© PRINCETON UNIVERITY LIBRARY
Arabic botanical treatise. Unknown author and date.
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FROM THE CALENDAR OF CORDOBA, 961 AD
March

The month when ...
... budding, known in the vernacular as tarqī‘, is done on the fig trees; the early corn stands up straight; most of the fruit trees are now coming into leaf; it is the time when the female Valencian falcons lay their eggs in their nests on the river islands and brood for thirty days until the beginning of April. Sugar cane is planted. The early roses and lilies begin to bloom and, in the vegetable gardens, broad beans take shape. Quails suddenly make their appearance; the silkworms hatch out; storks and sturgeon and shad ascend the rivers from the sea. Cucumbers are planted, and also cotton, safflower and aubergine. This is also the month when the stewards are instructed in writing to buy horses for the government. Locusts arrive in great numbers, and orders are given for their extermination. Citronella and origanum are sown. It is the mating season for peacocks, storks, pigeons and many other birds.


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Arīb ibn Sa‘d

 
 

Welcome to the Filāḥa Texts Project


The purpose of the Filāḥa Texts Project is to publish, translate and elucidate the written works collectively known as the Kutub al-Filāḥa or ‘Books of Husbandry’ compiled by Arab, especially Andalusi, agronomists mainly between the 10th and 14th centuries (see Authors & Works). These systematic and detailed manuals of agriculture, horticulture and animal husbandry have been somewhat neglected and remain largely unknown in the Anglophone world - apart from some of the Yemeni works they have never been translated into English. They not only provide primary source material for the understanding of what has been called the ‘Islamic Green Revolution’ but constitute a rich body of knowledge concerning a traditional system of husbandry which is as valid today as it was a thousand years ago and has much relevance to future sustainable agriculture. See Introduction.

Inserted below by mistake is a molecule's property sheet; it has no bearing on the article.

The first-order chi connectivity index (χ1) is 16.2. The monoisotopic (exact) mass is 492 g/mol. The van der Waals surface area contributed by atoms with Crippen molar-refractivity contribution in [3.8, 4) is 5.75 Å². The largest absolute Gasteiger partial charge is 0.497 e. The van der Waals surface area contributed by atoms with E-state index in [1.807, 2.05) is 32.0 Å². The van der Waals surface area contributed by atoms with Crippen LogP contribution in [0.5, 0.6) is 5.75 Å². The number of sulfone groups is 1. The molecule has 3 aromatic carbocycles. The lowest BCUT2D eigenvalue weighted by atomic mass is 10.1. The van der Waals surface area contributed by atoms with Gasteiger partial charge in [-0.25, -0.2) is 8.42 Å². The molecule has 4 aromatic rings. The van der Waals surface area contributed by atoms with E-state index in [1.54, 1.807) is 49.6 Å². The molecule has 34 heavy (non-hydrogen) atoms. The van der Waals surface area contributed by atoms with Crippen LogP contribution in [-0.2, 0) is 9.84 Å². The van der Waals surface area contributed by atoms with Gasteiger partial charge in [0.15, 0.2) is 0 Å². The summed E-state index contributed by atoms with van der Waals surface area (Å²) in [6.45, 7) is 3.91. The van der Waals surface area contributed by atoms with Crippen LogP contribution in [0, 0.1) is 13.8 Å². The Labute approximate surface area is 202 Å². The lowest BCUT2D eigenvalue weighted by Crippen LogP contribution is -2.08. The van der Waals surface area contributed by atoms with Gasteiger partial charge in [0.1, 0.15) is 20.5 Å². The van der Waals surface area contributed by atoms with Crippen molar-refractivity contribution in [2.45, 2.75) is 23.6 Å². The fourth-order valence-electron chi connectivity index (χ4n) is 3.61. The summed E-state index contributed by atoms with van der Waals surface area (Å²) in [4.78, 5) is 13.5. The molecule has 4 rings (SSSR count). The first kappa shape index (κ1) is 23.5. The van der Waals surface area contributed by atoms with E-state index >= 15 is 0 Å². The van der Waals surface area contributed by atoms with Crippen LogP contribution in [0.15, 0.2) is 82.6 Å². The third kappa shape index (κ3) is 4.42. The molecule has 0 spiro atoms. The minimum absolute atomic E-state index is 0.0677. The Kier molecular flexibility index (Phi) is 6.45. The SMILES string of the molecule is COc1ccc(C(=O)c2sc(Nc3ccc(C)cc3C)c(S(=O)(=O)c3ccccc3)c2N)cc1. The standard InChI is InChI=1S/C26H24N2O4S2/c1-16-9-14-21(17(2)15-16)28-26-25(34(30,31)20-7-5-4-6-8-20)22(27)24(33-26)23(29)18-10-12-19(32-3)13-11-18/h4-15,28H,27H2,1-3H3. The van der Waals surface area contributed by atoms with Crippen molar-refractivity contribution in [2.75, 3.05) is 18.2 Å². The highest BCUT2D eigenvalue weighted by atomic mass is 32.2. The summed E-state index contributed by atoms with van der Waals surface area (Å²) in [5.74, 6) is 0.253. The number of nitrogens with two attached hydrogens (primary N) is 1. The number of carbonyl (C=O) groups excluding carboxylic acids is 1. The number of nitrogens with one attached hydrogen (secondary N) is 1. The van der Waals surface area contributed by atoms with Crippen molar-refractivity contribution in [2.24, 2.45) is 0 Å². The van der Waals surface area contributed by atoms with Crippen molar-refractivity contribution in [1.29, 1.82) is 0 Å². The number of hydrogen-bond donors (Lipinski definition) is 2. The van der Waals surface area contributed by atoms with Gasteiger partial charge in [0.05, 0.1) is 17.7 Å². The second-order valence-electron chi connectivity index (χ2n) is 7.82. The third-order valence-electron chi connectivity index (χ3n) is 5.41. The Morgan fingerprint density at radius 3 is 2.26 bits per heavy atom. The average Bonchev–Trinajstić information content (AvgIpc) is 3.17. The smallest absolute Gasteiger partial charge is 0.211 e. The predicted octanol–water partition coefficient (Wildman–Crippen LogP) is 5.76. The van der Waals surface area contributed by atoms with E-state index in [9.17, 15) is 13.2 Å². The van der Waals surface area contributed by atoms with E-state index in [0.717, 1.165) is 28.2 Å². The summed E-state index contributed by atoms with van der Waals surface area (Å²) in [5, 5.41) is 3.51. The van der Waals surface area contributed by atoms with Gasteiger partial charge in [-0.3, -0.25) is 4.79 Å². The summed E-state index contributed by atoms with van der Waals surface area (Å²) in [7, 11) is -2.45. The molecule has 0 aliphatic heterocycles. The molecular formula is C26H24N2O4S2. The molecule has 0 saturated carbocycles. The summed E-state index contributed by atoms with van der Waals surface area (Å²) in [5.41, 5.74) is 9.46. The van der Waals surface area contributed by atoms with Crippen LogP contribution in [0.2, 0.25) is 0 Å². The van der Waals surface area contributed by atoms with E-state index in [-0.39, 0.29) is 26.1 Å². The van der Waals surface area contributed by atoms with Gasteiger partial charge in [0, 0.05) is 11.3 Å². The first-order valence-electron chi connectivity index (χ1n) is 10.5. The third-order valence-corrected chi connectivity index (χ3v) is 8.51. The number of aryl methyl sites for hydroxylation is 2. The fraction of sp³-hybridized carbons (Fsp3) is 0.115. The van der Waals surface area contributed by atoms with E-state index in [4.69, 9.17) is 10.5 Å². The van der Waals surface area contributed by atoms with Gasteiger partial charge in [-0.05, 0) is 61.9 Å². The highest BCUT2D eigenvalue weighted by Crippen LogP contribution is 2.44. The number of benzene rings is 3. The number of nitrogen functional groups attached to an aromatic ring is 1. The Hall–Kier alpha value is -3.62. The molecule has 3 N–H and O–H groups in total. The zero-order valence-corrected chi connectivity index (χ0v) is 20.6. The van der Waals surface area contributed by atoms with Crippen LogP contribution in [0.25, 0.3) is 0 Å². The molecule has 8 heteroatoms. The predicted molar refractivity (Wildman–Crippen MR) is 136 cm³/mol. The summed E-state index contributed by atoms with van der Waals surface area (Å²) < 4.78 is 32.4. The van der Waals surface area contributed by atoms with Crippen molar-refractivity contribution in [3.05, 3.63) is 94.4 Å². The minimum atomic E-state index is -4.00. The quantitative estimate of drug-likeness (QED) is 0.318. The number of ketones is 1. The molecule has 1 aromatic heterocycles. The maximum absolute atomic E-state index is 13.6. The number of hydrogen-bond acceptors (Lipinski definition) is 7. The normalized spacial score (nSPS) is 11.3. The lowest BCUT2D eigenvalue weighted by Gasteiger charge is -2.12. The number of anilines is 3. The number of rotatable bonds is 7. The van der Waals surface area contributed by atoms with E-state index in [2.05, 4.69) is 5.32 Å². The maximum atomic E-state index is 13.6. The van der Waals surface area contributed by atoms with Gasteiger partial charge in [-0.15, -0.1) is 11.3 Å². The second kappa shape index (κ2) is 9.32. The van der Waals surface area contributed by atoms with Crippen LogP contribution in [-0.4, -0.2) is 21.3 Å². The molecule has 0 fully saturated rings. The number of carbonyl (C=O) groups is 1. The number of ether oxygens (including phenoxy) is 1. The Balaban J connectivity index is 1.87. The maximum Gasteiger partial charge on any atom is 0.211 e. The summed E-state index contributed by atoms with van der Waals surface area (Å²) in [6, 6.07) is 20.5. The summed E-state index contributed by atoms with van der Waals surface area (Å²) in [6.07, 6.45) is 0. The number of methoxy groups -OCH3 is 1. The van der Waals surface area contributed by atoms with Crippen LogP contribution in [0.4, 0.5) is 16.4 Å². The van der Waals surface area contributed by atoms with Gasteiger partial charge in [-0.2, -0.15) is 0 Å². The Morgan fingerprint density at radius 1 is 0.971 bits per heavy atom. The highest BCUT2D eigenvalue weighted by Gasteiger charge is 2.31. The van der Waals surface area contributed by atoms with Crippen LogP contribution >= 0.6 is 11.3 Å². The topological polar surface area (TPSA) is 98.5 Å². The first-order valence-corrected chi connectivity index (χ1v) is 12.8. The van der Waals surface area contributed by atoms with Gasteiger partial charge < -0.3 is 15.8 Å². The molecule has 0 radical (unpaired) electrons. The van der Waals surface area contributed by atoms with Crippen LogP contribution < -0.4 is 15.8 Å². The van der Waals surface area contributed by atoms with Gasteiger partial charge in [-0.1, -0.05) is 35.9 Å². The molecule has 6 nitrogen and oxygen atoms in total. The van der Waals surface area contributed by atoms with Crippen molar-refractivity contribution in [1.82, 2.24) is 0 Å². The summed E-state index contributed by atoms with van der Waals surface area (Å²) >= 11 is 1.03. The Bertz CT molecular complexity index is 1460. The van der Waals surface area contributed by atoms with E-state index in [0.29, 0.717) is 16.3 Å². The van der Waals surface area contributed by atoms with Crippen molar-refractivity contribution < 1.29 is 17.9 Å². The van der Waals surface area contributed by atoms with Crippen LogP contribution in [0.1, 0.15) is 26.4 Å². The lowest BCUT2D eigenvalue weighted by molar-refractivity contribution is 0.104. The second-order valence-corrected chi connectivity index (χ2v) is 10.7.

The Filāḥa texts are preserved in some 240 manuscripts scattered in libraries and institutions in 40 different cities, mainly in Europe, the Middle East and North Africa. See Map of Holding Institutions.

The objectives of the Filāḥa Texts Project are:

  • To bring to a worldwide English-speaking readership the current state of knowledge on the Filāḥa texts and their authors, especially the findings of Spanish scholars J.M. Carabaza Bravo and E. García Sánchez who have worked in this field for the past twenty-five years. To them we owe a huge debt of gratitude. See Bibliography.
  • To gather a corpus of digitized manuscripts, Arabic editions and English translations of Filāḥa texts on one site. See Texts & Translations.
  • To provide a variety of scholarly online resources such as glossaries, bibliographies, published articles, links, etc. See Articles & Resources.
  • To encourage interest and research in the field, and provide a locus for the publication of scholarly and more popular articles on the Filāḥa manuals and traditional farming in Arab and Islamic lands in general.
  • To provide a forum for discussion and the exchange of ideas among scholars engaged in the field. Register to join the Forum here.


The Filāḥa Texts Project is coordinated by Simon Fitzwilliam-Hall and is part of a wider programme to document and study the rich heritage of traditional farming, water management and land use systems in the dry lands of the Middle East and North Africa. It is funded by the Qatar National Food Security Programme under the chairmanship of Fahad Al-Attiya.

We encourage all those interested in the field to join the FTP community and discussion forum. Register here

Articles, academic papers, translations, glossaries, bibliographies, reviews, photographs, etc. are welcome and should be sent to Simon Fitzwilliam-Hall at simon.hall@qnfsp.org.